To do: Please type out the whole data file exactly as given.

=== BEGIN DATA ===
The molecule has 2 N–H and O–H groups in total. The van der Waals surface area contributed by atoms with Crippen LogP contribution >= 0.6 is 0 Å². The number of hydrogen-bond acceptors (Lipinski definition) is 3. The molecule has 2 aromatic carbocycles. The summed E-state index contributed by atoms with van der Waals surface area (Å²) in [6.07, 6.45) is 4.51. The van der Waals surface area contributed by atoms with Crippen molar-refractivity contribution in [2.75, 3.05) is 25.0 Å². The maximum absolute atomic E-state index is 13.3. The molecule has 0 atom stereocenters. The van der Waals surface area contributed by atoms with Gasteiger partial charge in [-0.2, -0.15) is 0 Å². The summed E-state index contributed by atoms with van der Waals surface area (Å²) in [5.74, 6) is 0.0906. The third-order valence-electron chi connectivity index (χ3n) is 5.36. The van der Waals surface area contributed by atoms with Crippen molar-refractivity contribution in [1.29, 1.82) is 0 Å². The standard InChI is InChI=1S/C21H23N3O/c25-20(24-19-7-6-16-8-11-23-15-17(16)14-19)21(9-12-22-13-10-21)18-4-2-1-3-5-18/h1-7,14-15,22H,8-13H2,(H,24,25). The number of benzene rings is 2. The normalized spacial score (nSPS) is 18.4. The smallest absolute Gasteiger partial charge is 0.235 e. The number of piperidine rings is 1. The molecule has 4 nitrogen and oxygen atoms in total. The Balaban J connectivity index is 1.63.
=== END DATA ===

The molecule has 2 N–H and O–H groups in total. The van der Waals surface area contributed by atoms with Crippen LogP contribution >= 0.6 is 0 Å². The number of hydrogen-bond acceptors (Lipinski definition) is 3. The molecule has 2 aromatic carbocycles. The summed E-state index contributed by atoms with van der Waals surface area (Å²) in [6.07, 6.45) is 4.51. The van der Waals surface area contributed by atoms with Crippen molar-refractivity contribution in [2.75, 3.05) is 25.0 Å². The maximum absolute atomic E-state index is 13.3. The molecule has 0 atom stereocenters. The van der Waals surface area contributed by atoms with Gasteiger partial charge in [-0.2, -0.15) is 0 Å². The summed E-state index contributed by atoms with van der Waals surface area (Å²) in [5.74, 6) is 0.0906. The third-order valence-electron chi connectivity index (χ3n) is 5.36. The van der Waals surface area contributed by atoms with Crippen molar-refractivity contribution in [1.29, 1.82) is 0 Å². The standard InChI is InChI=1S/C21H23N3O/c25-20(24-19-7-6-16-8-11-23-15-17(16)14-19)21(9-12-22-13-10-21)18-4-2-1-3-5-18/h1-7,14-15,22H,8-13H2,(H,24,25). The number of benzene rings is 2. The normalized spacial score (nSPS) is 18.4. The smallest absolute Gasteiger partial charge is 0.235 e. The number of piperidine rings is 1. The molecule has 4 nitrogen and oxygen atoms in total. The Balaban J connectivity index is 1.63.